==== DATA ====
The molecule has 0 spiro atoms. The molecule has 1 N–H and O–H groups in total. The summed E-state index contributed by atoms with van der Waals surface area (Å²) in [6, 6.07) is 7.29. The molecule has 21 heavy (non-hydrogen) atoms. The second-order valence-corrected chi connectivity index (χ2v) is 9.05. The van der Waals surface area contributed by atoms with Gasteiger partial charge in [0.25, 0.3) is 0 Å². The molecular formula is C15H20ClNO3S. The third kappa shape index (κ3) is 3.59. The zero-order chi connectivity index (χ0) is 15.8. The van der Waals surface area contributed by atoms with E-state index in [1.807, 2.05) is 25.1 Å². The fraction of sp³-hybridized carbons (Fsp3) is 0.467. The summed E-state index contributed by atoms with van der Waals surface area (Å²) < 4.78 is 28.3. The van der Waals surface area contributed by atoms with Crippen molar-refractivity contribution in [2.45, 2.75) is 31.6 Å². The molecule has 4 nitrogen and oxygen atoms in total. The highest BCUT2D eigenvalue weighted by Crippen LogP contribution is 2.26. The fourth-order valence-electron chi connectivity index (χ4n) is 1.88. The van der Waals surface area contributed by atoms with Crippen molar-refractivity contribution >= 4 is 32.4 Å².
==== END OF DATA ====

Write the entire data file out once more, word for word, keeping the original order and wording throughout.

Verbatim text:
The molecule has 0 spiro atoms. The molecule has 1 N–H and O–H groups in total. The summed E-state index contributed by atoms with van der Waals surface area (Å²) in [6, 6.07) is 7.29. The molecule has 21 heavy (non-hydrogen) atoms. The second-order valence-corrected chi connectivity index (χ2v) is 9.05. The van der Waals surface area contributed by atoms with Gasteiger partial charge in [0.25, 0.3) is 0 Å². The molecular formula is C15H20ClNO3S. The third kappa shape index (κ3) is 3.59. The zero-order chi connectivity index (χ0) is 15.8. The van der Waals surface area contributed by atoms with E-state index in [1.807, 2.05) is 25.1 Å². The fraction of sp³-hybridized carbons (Fsp3) is 0.467. The summed E-state index contributed by atoms with van der Waals surface area (Å²) < 4.78 is 28.3. The van der Waals surface area contributed by atoms with Crippen molar-refractivity contribution in [2.45, 2.75) is 31.6 Å². The molecule has 4 nitrogen and oxygen atoms in total. The highest BCUT2D eigenvalue weighted by Crippen LogP contribution is 2.26. The fourth-order valence-electron chi connectivity index (χ4n) is 1.88. The van der Waals surface area contributed by atoms with Crippen molar-refractivity contribution >= 4 is 32.4 Å².